The growth in mobile is staggering. There are now more smartphones sold than laptops and PCs combined. And these mobile devices are used for email, search and social interaction. But how well prepared is business?
Big Business, in spite of their big budgets, seldom do online well. With an emphasis on campaigns and branding, they forget the essentials of being found online or have a specific inbound lead generation strategy in place.
An independent investigation into the NZ Yellow Pages New Online Services
Yellow Pages new CEO, Scott Pomeroy has a grim task ahead. Transforming Yellow into a true online marketing services provider. One of his first stated goals is to work closer with Google and they recently signed up to become a Google AdWords Reseller. Earlier Yellow CEOs talked about working with Google too. Here’s an article dating back to 2009 which just resulted in Yellow using Google maps technology.
In the interests of killing off more sacred cows, today we question the need for tradition field salespeople (not those pesky telemarketers), in our fast-paced, internet world. Don’t get me wrong, I’ve a lot of respect for several salespeople I’ve met and simply can’t do what they do. I tried various sales roles a few times in my long lifetime, and really, I was no good at it. (Us engineers are simply too analytical and prone to only tell the truth, the whole truth and nothing but the truth. It’s a curse…)
This came out of some debate on a linkedin forum recently. There was a comment from Mike Hihn, an industry veteran who does online marketing for business.
“As for what I call owner-build websites, I have marketing/sales/SEO packages which include no design at all – other than helping them determine how many landing pages to have, and their best keywords, BEFORE designing the site. And analysing what the competition is doing, which very few pure designers even ask about (so I’m told)… The two most important factors in a website are content and links, neither of which has anything at all to do with graphic design. …..anyone focused on the bottom line should build their own [content-managed] site, then hire somebody to help them with the marketing and search aspects…”
Here’s a story from Marketer David Frey in the US. The lessons are clear.
Not long ago I made a trip over to the local Radio Shack to purchase an electronic plug for my cassette recorder. As I paid for my item the retail clerk asked me for my name, address, cellphone number, birth date, and even my email address (something every retailer should be asking for today!).
Marketing people like to be creative. Some will not openly admit that they loathe data because it’s just not fun to look at spreadsheets, graphs, and charts compared to designing something.
That doesn’t mean a birthday card should be sent to every customer because data shows that below-average customers know the sentiment is hollow
For example, there’s nothing easier than sending a birthday card to your best customers. That doesn’t mean a birthday card should be sent to every customer because data shows that below-average customers know the sentiment is hollow; they know they don’t shop enough to warrant a birthday card. In addition, below-average customers spend too little anyway and the result is a negative ROI.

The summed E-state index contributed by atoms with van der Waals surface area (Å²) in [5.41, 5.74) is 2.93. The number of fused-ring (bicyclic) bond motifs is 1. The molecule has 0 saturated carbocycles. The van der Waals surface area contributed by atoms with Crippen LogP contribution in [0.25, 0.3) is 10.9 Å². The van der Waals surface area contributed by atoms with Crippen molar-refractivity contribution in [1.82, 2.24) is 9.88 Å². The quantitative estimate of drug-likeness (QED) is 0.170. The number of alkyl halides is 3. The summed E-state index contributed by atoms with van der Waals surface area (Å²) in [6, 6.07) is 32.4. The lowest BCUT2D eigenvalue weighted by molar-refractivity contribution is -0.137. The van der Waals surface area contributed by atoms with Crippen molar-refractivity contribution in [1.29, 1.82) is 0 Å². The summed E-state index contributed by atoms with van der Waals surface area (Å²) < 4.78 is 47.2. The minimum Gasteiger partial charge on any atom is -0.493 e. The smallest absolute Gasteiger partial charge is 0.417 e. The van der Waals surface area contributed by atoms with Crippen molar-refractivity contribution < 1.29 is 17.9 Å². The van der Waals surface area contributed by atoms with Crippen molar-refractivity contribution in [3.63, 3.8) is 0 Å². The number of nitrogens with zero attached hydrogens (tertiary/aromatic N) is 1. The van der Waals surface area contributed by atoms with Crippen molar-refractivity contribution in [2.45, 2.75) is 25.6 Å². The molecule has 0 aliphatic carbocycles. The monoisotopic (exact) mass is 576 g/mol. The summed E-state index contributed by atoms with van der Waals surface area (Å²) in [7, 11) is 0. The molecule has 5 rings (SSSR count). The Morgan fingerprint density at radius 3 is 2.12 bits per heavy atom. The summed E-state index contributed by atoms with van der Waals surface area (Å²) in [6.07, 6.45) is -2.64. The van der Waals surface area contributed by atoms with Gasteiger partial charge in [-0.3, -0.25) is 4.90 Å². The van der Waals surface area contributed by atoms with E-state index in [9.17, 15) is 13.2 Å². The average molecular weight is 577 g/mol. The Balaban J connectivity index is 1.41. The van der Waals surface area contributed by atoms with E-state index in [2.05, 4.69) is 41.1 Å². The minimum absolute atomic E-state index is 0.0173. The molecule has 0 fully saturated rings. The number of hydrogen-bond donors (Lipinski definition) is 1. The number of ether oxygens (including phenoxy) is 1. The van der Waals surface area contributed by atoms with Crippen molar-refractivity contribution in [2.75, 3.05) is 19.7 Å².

But when you send a creative, relevant, personalized birthday card with a gift that has no catch to a good customer, it pays dividends in relationship building that goes beyond that day’s transaction.
Data from a major retailer in the US showed that their best customers (i.e. top 30%), when they redeemed their birthday gifts, spent even more. They purchased things they normally wouldn’t as a treat for themselves and they bought more than usual in gratitude. They walked the store, discovered new merchandise and ‘connected’ more.
UK supermarket giant Sainsburys talked to each of its 4.5 million ‘Nector Card’ customers with an image personalized postcard mailer right on their birthday. Printed digitally with a volume of about 400,000 pieces each month.
Most businesses lose between 15 and 20 percent of their customers every year.
Most businesses lose between 15 and 20 percent of their customers each year. Retailers lose even higher percentages. From those loyal customers who remain, however, the profits can be significant. The acquisition costs of new customers, particularly for a small retail store, can be very high. Who pays these high costs? It is not the casual transaction buyers – here today, and gone tomorrow. They rarely pay for even the cost of their own acquisition.
There are a number of technological aspects that will develop over the next few years, some of which are behind-the-scenes technologies that consumers aren’t aware of, and some of which will directly affect and interface with the consumer. Because new technology is usually an enabling factor for commerce and innovation, any new technologies that come along must be examined from every angle: in essence, marketers need to look at each technology to find the problems that each new technology can solve.
Seeing your own name included in direct mail piece is commonplace (and been possible since 1972 when the first digital printer was connected to an IBM mainframe). Software simply extracts your name from a database and places it on the digitally printed document. We see it weekly in our bills, statements and company letters.